Recently, the statue of Josephus Daniels, the former owner of the News and Observer and Secretary of the Navy, was removed from Nash Square. This week, the North Carolina State Board of Trustees voted to rename Daniels Hall amidst a closer evaluation of his white supremacist viewpoints.
The moves are part of a wider discussion involving tributes to individuals who were not part of the Confederacy, but held viewpoints that are now considered socially unacceptable.
"I think a lot of it has to do with the intention of the people who put the monument where it is. This whole debate over Confederate monuments has changed a lot when you look at who put them there, and when they put them there," explained William Sturkey, an author and assistant professor of history at UNC.
Over the past couple years, there has been renewed pressure to remove tributes to Julian Carr, the wealthy industrialist and philanthropist who was also a white supremacist.
"Julian Carr was in the Ku Klux Klan. We know this because he openly claimed membership in the Ku Klux Klan. How in the world do you tell a Black kid growing up in Carrboro that they should just overlook that because (he) gave electricity to a little section of the town," said Sturkey.
In 2019, Duke University removed his name from a building on-campus, as town officials in Carrboro, which is named in his honor, have grappled with how to address the matter.
While a full review of an individual's life is important, Sturkey said these controversial viewpoints typically played large roles in these people's lives.
"Oftentimes these people are chosen because they are activists. They're not just men of their times, they helped shape their times. They were often pushing for more extreme levels of white supremacism," Sturkey said.
There's more nuanced discussion over statues of Founding Fathers, such as the George Washington sculpture in the North Carolina Capitol rotunda. Washington, the country's first president and Revolutionary War hero, was also a slaveholder.
"I think one of the other things that's a really important difference between the Confederate monuments and (tributes) to Thomas Jefferson and George Washington is that Thomas Jefferson and George Washington are celebrated for their ideals that contributed to our republic. Whereas Confederate monuments actually celebrate people that actually fought against the United States of America," said Sturkey.
"I think if slavery is wrong for Confederates to participate in, I think it's wrong for Founding Fathers or anyone else to participate in. But at the same time, I think especially when it comes to their role in writing the Constitution and establishing the country and so forth, I would not put those folks in the same boat as individuals who tried to overturn the United States, tried to overthrow its legitimacy, tried to secede and so forth," said Claude Clegg, a history professor at UNC.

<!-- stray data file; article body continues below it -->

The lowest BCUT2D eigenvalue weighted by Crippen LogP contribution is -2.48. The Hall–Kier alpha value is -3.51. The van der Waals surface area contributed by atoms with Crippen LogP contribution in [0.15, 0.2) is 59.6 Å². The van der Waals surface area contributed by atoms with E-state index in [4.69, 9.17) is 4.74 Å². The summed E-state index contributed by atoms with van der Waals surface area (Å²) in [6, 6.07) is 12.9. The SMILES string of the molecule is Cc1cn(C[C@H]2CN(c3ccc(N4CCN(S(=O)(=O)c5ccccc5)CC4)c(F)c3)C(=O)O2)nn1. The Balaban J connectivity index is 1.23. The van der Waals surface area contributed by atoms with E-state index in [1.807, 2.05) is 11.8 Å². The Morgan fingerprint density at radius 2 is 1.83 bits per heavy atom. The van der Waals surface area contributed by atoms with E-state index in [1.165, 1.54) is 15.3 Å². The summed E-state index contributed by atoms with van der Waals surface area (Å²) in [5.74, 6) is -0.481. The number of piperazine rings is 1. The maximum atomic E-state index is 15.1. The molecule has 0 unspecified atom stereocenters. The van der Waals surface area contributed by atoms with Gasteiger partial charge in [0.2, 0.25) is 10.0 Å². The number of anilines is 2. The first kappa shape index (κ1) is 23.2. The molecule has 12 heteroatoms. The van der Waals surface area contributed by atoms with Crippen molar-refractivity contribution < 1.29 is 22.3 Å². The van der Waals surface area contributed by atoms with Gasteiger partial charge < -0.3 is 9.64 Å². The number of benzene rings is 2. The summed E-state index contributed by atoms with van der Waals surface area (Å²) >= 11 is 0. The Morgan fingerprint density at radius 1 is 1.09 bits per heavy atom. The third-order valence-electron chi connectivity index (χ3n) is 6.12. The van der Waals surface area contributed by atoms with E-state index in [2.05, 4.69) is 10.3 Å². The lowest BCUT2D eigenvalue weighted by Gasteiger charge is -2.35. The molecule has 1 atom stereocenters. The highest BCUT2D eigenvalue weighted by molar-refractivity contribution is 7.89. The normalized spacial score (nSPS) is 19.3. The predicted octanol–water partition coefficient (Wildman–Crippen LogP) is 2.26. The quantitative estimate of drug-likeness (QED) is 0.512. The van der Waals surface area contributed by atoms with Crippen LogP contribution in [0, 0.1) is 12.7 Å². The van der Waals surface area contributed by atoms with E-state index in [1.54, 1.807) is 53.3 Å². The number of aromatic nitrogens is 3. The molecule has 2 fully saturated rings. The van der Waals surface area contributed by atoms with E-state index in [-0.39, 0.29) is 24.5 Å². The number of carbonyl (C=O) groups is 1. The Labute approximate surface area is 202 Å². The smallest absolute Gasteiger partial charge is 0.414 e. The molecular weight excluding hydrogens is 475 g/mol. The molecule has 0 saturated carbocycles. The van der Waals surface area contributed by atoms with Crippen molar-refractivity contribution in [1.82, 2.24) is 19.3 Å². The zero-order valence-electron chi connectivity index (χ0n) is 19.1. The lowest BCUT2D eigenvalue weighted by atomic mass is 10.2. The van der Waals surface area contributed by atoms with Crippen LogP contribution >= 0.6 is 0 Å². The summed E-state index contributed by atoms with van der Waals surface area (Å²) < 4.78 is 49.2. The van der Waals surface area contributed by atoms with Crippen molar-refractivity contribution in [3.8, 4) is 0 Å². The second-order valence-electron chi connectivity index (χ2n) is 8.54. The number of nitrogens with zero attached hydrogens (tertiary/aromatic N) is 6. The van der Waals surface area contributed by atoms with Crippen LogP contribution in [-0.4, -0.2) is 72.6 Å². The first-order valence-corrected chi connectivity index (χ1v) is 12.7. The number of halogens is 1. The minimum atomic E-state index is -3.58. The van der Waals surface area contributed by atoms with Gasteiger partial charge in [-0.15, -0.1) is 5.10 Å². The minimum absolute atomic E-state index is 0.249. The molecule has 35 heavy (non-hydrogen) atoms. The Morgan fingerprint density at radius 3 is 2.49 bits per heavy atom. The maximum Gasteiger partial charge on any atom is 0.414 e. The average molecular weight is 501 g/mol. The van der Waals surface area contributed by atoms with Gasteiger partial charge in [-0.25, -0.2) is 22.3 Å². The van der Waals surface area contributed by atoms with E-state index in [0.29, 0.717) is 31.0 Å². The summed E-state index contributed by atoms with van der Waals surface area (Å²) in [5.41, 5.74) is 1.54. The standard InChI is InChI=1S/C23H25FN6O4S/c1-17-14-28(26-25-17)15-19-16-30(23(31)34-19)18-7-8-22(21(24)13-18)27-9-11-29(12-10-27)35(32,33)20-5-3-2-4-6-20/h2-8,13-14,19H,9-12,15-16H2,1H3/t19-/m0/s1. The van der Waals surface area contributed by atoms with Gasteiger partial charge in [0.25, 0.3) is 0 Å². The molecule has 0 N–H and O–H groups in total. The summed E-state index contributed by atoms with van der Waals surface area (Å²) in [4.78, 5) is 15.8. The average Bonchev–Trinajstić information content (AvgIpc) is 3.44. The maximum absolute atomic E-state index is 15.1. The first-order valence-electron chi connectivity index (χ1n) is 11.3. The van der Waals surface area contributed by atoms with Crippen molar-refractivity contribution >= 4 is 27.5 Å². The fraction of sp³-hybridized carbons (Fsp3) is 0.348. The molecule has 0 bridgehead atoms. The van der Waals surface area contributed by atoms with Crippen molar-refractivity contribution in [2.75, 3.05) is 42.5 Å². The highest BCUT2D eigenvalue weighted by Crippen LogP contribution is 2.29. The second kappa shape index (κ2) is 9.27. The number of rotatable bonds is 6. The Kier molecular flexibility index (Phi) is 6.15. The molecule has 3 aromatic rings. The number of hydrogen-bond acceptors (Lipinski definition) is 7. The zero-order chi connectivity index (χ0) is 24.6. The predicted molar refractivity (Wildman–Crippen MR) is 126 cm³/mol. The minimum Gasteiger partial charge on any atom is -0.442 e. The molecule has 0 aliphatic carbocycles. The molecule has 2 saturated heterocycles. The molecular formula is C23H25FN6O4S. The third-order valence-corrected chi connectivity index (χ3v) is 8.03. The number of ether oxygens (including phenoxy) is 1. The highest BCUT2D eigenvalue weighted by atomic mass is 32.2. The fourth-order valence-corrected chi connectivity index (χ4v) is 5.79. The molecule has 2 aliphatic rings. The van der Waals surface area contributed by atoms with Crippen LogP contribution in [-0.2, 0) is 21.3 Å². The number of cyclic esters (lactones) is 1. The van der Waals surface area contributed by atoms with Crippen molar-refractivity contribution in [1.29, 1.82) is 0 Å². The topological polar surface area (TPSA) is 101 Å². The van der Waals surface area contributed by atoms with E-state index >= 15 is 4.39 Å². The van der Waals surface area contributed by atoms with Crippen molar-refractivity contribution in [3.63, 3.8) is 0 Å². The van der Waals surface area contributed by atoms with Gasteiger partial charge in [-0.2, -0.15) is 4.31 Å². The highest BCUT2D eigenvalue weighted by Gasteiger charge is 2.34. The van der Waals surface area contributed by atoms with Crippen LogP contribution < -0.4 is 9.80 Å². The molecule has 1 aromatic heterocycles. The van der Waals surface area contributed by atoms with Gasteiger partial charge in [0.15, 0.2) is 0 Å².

Clegg explained he's not surprised by the attention these monuments are now receiving, in part due to the highly partisan political climate.
"People are asking the question 'who are we', and 'who were we', and 'who we want to be,'" said Clegg.
Both Clegg and Sturkey believe local stakeholders should have a greater voice in the future of such tributes, rather than state officials making uniform decisions. A 2015 state law prohibits "the permanent removal of an "object of remembrance located on public property" with severely limited exceptions.
"I think you do need to listen to the local people--the people who have to walk by these things everyday, the people who work adjacent to them, who have kids who have to go past these things. I think local people matter, their voices matter," said Clegg, who also emphasized the respective placement of the tribute played a role.
WATCH: Most Confederate statues in NC displayed in prominent, public locations
Still, Clegg believes state officials could still play an important part in the overall process.
"I think the state has a role in this, whether it's in paneling commissioners or experts or university professors to provide guidance, context, history to local communities," Clegg said.
Neither professor believed adding a plaque next to a monument that contextualized the tribute would make much of an impact.
"It is hard to make the argument that tacking up a plaque on some 20-foot tall statue is going to provide the context that we need of that statue. People are visual. Our eyes are drawn to the 3-D image, the architecture, it's drawn to the statue - the soldier with the gun or the leader on horseback. It's not drawn to the plaque," said Clegg.
Tuesday, President Trump responded to attempts to take down a monument to Andrew Jackson in Washington, D.C. park near the White House by threatening anyone who vandalizes or destroys monuments--or has already done so--with 10 years in prison.
I have authorized the Federal Government to arrest anyone who vandalizes or destroys any monument, statue or other such Federal property in the U.S. with up to 10 years in prison, per the Veteran’s Memorial Preservation Act, or such other laws that may be pertinent.....— Donald J. Trump (@realDonaldTrump) June 23, 2020